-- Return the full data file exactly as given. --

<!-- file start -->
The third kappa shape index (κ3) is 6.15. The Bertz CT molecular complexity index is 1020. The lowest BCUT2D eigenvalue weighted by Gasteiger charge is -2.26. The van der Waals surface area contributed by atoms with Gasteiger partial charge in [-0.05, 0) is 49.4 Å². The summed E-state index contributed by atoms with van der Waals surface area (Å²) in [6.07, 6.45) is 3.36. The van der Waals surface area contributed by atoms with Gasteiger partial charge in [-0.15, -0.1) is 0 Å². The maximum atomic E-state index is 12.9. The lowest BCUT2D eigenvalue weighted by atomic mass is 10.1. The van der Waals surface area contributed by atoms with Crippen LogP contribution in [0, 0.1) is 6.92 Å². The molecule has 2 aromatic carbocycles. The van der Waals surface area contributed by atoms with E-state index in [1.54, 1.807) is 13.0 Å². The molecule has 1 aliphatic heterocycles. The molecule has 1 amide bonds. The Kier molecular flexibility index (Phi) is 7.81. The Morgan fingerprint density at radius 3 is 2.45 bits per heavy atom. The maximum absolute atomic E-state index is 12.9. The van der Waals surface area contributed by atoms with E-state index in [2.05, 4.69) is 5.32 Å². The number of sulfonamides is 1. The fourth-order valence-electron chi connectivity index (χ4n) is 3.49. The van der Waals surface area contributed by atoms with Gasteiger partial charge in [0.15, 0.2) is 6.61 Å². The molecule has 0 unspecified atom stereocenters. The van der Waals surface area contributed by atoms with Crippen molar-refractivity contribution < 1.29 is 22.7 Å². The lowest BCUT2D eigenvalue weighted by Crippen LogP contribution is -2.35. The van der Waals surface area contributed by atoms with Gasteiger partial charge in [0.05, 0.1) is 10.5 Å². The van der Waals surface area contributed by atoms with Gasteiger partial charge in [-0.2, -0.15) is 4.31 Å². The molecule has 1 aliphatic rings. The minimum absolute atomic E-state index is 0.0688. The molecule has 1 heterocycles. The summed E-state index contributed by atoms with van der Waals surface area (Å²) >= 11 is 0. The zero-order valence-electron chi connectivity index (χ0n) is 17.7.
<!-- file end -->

The third kappa shape index (κ3) is 6.15. The Bertz CT molecular complexity index is 1020. The lowest BCUT2D eigenvalue weighted by Gasteiger charge is -2.26. The van der Waals surface area contributed by atoms with Gasteiger partial charge in [-0.05, 0) is 49.4 Å². The summed E-state index contributed by atoms with van der Waals surface area (Å²) in [6.07, 6.45) is 3.36. The van der Waals surface area contributed by atoms with Gasteiger partial charge in [-0.15, -0.1) is 0 Å². The maximum atomic E-state index is 12.9. The lowest BCUT2D eigenvalue weighted by atomic mass is 10.1. The van der Waals surface area contributed by atoms with Crippen LogP contribution in [0, 0.1) is 6.92 Å². The molecule has 2 aromatic carbocycles. The van der Waals surface area contributed by atoms with E-state index in [1.54, 1.807) is 13.0 Å². The molecule has 1 aliphatic heterocycles. The molecule has 1 amide bonds. The Kier molecular flexibility index (Phi) is 7.81. The Morgan fingerprint density at radius 3 is 2.45 bits per heavy atom. The maximum absolute atomic E-state index is 12.9. The van der Waals surface area contributed by atoms with E-state index in [2.05, 4.69) is 5.32 Å². The number of sulfonamides is 1. The fourth-order valence-electron chi connectivity index (χ4n) is 3.49. The van der Waals surface area contributed by atoms with Gasteiger partial charge in [0.15, 0.2) is 6.61 Å². The molecule has 0 unspecified atom stereocenters. The van der Waals surface area contributed by atoms with Crippen molar-refractivity contribution < 1.29 is 22.7 Å². The lowest BCUT2D eigenvalue weighted by Crippen LogP contribution is -2.35. The van der Waals surface area contributed by atoms with Gasteiger partial charge in [0.05, 0.1) is 10.5 Å². The van der Waals surface area contributed by atoms with Gasteiger partial charge in [-0.2, -0.15) is 4.31 Å². The molecule has 1 aliphatic rings. The minimum absolute atomic E-state index is 0.0688. The molecule has 1 heterocycles. The summed E-state index contributed by atoms with van der Waals surface area (Å²) >= 11 is 0. The zero-order valence-electron chi connectivity index (χ0n) is 17.7.